of any organization is shaped by the worst behavior that the leader
is willing to tolerate!”
brought back a painful memory.
In the 1990’s, I
joined a dealership in another state. During my dysfunctional
3-month tenure, I witnessed unlawful F&I practices, no
inventory control, little sales process, nor training of any kind.
Plus, the dealer was constantly obsessed with getting media
blamed the poor results he was getting on his subordinates. In his
view, the sales people were lazy and selfish, his sales and finance
managers were dishonest, and his assistant was incompetent. None of
these views were shared with me until I arrived on a Monday in
April. It was then I was told that my primary objective would be to
change the culture in the dealership and install processes to make
beginning, it required 2 days just to locate all the vehicles shown
on the books. It was necessary to replace the sales and finance
managers. For control purposes we consolidated the sales teams into
one showroom at the primary location, installing new processes at
the budget lot. Plus, we hired additional staff and opened a new
showroom across town.
later, in June, a delegation of factory executives flew in to
inspect the operation. After a 6 hour tour the dealer invited
this group to dinner at an exclusive downtown restaurant. After
dinner, the dealer asked me, “To cover the tab because his
assistant had not paid his credit card bill.” I agreed,
if he would reimburse me the next morning. I paid the $2400 bill.
The next morning, when I applied for reimbursement, the dealer
actually asked me why he owed me $2400. After cashing my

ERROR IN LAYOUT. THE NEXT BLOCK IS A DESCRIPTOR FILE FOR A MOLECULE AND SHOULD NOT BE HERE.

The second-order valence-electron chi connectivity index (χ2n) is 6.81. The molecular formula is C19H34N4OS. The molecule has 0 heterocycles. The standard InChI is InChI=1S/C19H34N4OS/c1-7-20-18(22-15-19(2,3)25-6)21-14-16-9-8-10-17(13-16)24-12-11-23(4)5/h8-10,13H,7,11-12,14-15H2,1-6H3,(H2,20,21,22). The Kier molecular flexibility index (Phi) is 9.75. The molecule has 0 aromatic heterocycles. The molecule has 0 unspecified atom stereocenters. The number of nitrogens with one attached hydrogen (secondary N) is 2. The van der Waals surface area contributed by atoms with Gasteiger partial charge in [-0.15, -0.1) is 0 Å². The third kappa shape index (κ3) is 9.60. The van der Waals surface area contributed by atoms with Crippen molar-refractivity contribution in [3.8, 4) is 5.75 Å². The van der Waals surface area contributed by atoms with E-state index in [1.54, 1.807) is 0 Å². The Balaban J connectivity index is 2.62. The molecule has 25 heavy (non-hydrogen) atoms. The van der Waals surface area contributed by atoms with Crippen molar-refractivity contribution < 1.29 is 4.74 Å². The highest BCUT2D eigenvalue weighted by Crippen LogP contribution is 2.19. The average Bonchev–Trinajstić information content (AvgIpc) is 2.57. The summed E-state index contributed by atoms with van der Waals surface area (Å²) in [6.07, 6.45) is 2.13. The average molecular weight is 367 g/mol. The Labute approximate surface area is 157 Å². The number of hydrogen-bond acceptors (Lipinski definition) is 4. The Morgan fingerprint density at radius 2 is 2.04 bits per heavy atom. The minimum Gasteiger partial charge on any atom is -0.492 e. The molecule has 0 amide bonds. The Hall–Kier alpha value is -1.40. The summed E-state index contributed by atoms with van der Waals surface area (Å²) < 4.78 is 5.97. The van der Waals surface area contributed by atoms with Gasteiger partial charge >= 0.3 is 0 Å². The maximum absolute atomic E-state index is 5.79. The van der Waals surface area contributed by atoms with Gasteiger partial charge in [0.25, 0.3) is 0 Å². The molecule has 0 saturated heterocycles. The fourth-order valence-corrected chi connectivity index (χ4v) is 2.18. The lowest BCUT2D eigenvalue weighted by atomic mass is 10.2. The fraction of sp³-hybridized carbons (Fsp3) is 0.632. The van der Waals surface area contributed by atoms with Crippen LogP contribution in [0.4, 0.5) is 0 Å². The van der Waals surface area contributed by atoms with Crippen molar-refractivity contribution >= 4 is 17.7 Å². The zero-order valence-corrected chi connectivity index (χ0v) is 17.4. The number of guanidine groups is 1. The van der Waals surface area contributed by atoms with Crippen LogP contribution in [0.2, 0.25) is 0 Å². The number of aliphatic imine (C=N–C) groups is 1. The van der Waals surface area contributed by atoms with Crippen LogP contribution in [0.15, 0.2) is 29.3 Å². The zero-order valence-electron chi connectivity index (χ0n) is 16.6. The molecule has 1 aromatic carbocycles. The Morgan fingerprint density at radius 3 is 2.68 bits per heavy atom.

reimbursement check, I resigned and worked a 2-week notice. I
assisted him by finding my replacement and left with a clear
conscience. He never paid me for the last two weeks.
My friend and
mentor, Dave Anderson, shares that “A fish doesn’t rot from the
tail up. It rots from the head down!” In addition to not
tolerating bad behavior, a leader cannot expect any better behavior
than that leader displays in his own personal and professional
And that is today’s Morning
commercial reminded me of a situation that our old neighborhood
community faced many years ago. An 18-year-old boy was out of
control. He would roam the neighborhood all hours of the day and
night showing up unexpectedly in neighbor’s yards. He would hide
weird things around for younger kids to find. When he started
stalking the younger kids, he could no longer be ignored. He was
way out of control.
met to discuss options. They suggested a neighborhood watch group,
or restricted hours for children to play, and only with parents
supervising. Several parents had called the police but with no help
because he had broken no laws. One parent suggested that some
fathers should have a “chat” with the boy. That
“chat” most likely would not affect the boy’s behavior
without putting these fathers in legal or physical jeopardy.
One man stepped
forward. He stated that, “We will not change our lives to
accommodate this boy.” He shared that he would confront the
boy’s mother to get this solved, thereby, hopefully avoiding an
altercation or the involvement of the police. He said he would,
“Just Do It!”
He met the